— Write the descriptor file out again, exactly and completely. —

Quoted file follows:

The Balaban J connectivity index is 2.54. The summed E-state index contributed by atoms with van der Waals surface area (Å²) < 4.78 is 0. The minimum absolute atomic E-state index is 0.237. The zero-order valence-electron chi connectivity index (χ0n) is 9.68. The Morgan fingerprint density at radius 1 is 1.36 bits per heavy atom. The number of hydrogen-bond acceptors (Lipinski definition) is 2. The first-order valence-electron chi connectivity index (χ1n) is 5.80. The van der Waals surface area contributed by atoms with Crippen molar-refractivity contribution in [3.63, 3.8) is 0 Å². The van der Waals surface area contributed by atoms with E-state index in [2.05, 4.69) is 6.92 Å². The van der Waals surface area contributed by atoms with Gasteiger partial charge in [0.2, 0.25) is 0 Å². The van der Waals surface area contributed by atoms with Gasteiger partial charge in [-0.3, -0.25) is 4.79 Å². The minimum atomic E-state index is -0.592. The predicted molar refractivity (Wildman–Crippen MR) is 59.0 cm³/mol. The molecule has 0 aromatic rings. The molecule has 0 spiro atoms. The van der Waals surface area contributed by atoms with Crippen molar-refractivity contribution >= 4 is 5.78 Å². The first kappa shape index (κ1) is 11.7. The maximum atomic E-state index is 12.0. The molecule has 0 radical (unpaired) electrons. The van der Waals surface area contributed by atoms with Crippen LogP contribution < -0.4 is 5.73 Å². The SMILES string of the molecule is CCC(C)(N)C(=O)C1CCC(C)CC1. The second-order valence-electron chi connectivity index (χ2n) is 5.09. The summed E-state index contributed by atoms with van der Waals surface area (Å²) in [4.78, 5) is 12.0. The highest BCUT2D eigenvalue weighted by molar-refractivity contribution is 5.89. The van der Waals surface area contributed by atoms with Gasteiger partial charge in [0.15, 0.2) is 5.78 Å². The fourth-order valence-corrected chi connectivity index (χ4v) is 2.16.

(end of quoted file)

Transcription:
The Balaban J connectivity index is 2.54. The summed E-state index contributed by atoms with van der Waals surface area (Å²) < 4.78 is 0. The minimum absolute atomic E-state index is 0.237. The zero-order valence-electron chi connectivity index (χ0n) is 9.68. The Morgan fingerprint density at radius 1 is 1.36 bits per heavy atom. The number of hydrogen-bond acceptors (Lipinski definition) is 2. The first-order valence-electron chi connectivity index (χ1n) is 5.80. The van der Waals surface area contributed by atoms with Crippen molar-refractivity contribution in [3.63, 3.8) is 0 Å². The van der Waals surface area contributed by atoms with E-state index in [2.05, 4.69) is 6.92 Å². The van der Waals surface area contributed by atoms with Gasteiger partial charge in [0.2, 0.25) is 0 Å². The van der Waals surface area contributed by atoms with Gasteiger partial charge in [-0.3, -0.25) is 4.79 Å². The minimum atomic E-state index is -0.592. The predicted molar refractivity (Wildman–Crippen MR) is 59.0 cm³/mol. The molecule has 0 aromatic rings. The molecule has 0 spiro atoms. The van der Waals surface area contributed by atoms with Crippen molar-refractivity contribution >= 4 is 5.78 Å². The first kappa shape index (κ1) is 11.7. The maximum atomic E-state index is 12.0. The molecule has 0 radical (unpaired) electrons. The van der Waals surface area contributed by atoms with Crippen LogP contribution < -0.4 is 5.73 Å². The SMILES string of the molecule is CCC(C)(N)C(=O)C1CCC(C)CC1. The second-order valence-electron chi connectivity index (χ2n) is 5.09. The summed E-state index contributed by atoms with van der Waals surface area (Å²) in [4.78, 5) is 12.0. The highest BCUT2D eigenvalue weighted by molar-refractivity contribution is 5.89. The van der Waals surface area contributed by atoms with Gasteiger partial charge in [0.15, 0.2) is 5.78 Å². The fourth-order valence-corrected chi connectivity index (χ4v) is 2.16.